The animation with an inner and outer loop of different sizes (the one that looks like a cardioid that someone accidentally dropped) was created by setting the number of loops to 15 and leaving the number of turtles at 23 (too low to represent 15 loops). Using a large number of turtles would result in 15 clearly defined loops. Using too few turtles results in aliasing (for the same reason as in image processing and rendering). Trying to represent too high a frequency for the number of turtles to display results in a lower frequency being displayed, with distortion.

Trying out different numbers I found some of these distortions more interesting thatthan the more symmetrical originals, so I wanted to include one here...

  • population is the number of turtles
  • resolution is the time resolution (number of animation frames per repetition)
  • loops determines how many times the turtles loop back on themselves. The default of 1 gives a standard circle, other odd numbers give that number of loops in the string of turtles, while even numbers give a string of turtles disconnected at the ends, but still with the illusion of curved motion.
  • flip if non-zero causes the turtles to flip direction for their return trip (as suggested by aslum). As default they keep a fixed direction to avoid the visual distraction at the endpoints.
  • lines if non-zero displays the lines on which the turtles move, for consistency with the example image in the question.

It might not be immediately obvious how the images above were all produced from this same code. In particular the image immediately above left, which has a slow outer loop and a fast inner loop. I've hidden the explanation of this one below in case anyone wants to delay finding out while experimenting/thinking.

The animation with an inner and outer loop of different sizes (the one that looks like a cardioid that someone accidentally dropped) was created by setting the number of loops to 15 and leaving the number of turtles at 23 (too low to represent 15 loops). Using a large number of turtles would result in 15 clearly defined loops. Using too few turtles results in aliasing (for the same reason as in image processing and rendering). Trying to represent too high a frequency for the number of turtles to display results in a lower frequency being displayed, with distortion.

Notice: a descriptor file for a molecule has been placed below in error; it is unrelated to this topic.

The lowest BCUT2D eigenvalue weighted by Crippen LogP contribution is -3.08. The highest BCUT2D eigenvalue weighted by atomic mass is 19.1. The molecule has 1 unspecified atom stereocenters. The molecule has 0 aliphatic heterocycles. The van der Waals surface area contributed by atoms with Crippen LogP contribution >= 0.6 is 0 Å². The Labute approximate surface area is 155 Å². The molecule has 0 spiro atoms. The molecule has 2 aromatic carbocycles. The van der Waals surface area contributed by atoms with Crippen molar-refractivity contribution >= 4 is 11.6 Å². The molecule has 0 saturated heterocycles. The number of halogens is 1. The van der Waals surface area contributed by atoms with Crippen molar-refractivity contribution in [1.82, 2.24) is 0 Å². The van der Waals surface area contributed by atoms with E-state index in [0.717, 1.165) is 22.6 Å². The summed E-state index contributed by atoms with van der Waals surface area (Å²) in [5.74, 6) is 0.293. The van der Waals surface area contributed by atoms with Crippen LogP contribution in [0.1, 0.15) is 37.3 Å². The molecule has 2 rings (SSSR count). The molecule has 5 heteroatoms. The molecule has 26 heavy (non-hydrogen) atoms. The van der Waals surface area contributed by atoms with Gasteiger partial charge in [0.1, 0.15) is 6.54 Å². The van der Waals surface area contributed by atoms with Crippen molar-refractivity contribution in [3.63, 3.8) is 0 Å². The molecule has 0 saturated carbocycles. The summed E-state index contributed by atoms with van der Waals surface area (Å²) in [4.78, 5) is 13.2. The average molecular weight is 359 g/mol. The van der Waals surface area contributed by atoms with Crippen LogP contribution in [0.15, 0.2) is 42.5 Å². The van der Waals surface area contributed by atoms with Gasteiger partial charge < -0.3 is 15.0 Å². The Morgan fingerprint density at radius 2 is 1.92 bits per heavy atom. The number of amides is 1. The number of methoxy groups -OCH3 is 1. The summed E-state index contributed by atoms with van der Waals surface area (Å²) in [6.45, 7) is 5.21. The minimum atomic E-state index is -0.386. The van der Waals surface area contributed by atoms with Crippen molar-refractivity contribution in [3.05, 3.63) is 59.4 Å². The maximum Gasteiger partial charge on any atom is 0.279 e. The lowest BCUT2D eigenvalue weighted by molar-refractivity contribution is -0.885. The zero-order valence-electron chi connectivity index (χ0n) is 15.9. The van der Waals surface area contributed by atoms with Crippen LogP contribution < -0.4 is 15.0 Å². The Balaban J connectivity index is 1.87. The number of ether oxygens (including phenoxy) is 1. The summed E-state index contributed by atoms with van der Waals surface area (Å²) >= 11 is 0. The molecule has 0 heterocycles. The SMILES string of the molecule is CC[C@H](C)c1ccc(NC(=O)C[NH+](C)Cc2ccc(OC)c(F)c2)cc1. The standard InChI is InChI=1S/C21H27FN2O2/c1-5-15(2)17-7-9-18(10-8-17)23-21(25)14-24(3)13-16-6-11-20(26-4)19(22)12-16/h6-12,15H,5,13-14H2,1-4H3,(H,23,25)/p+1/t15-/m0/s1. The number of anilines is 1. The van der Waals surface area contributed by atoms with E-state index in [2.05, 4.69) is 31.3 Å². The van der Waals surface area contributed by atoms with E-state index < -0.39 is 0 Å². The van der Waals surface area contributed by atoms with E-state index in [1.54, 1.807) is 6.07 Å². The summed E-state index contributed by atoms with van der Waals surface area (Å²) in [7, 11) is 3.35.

Trying out different numbers I found some of these distortions more interesting that the symmetrical originals, so I wanted to include one here...

  • population is the number of turtles
  • resolution is the time resolution (number of animation frames per repetition)
  • loops determines how many times the turtles loop back on themselves. The default of 1 gives a standard circle, other odd numbers give that number of loops in the string of turtles, while even numbers give a string of turtles disconnected at the ends, but still with the illusion of curved motion.
  • flip if non-zero causes the turtles to flip direction for their return trip (as suggested by aslum so that they are never moving backwards). As default they keep a fixed direction to avoid the visual distraction at the endpoints.
  • lines if non-zero displays the lines on which the turtles move, for consistency with the example image in the question.

Examples with flip set, with and without lines. I've left my main example above without flip as I prefer not to have the sporadic jump, but the edge of the circle does look smoother with all the turtles aligned, so the option is there for people to choose whichever style they prefer when running the code.

11 turtles with flip and lines11 turtles with flip

It might not be immediately obvious how the images above were all produced from this same code. In particular the image further up which has a slow outer loop and a fast inner loop (the one that looks like a cardioid that someone accidentally dropped). I've hidden the explanation of this one below in case anyone wants to delay finding out while experimenting/thinking.

The animation with an inner and outer loop of different sizes was created by setting the number of loops to 15 and leaving the number of turtles at 23 (too low to represent 15 loops). Using a large number of turtles would result in 15 clearly defined loops. Using too few turtles results in aliasing (for the same reason as in image processing and rendering). Trying to represent too high a frequency results in a lower frequency being displayed, with distortion.